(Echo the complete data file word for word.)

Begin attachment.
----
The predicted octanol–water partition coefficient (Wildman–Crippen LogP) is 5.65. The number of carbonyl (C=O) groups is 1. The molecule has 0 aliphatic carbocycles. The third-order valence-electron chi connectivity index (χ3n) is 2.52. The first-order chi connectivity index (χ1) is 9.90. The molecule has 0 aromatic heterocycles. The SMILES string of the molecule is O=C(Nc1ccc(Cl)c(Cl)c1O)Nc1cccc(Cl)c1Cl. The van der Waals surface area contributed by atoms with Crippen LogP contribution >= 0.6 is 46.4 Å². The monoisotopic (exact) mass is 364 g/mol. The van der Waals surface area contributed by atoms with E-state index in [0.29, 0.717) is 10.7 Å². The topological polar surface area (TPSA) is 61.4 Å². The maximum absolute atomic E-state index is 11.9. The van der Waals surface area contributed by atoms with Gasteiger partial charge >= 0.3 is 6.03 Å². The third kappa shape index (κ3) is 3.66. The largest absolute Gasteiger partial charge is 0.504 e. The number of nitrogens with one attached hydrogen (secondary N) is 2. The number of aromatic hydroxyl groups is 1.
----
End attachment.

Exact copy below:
The predicted octanol–water partition coefficient (Wildman–Crippen LogP) is 5.65. The number of carbonyl (C=O) groups is 1. The molecule has 0 aliphatic carbocycles. The third-order valence-electron chi connectivity index (χ3n) is 2.52. The first-order chi connectivity index (χ1) is 9.90. The molecule has 0 aromatic heterocycles. The SMILES string of the molecule is O=C(Nc1ccc(Cl)c(Cl)c1O)Nc1cccc(Cl)c1Cl. The van der Waals surface area contributed by atoms with Crippen LogP contribution >= 0.6 is 46.4 Å². The monoisotopic (exact) mass is 364 g/mol. The van der Waals surface area contributed by atoms with E-state index in [0.29, 0.717) is 10.7 Å². The topological polar surface area (TPSA) is 61.4 Å². The maximum absolute atomic E-state index is 11.9. The van der Waals surface area contributed by atoms with Gasteiger partial charge >= 0.3 is 6.03 Å². The third kappa shape index (κ3) is 3.66. The largest absolute Gasteiger partial charge is 0.504 e. The number of nitrogens with one attached hydrogen (secondary N) is 2. The number of aromatic hydroxyl groups is 1.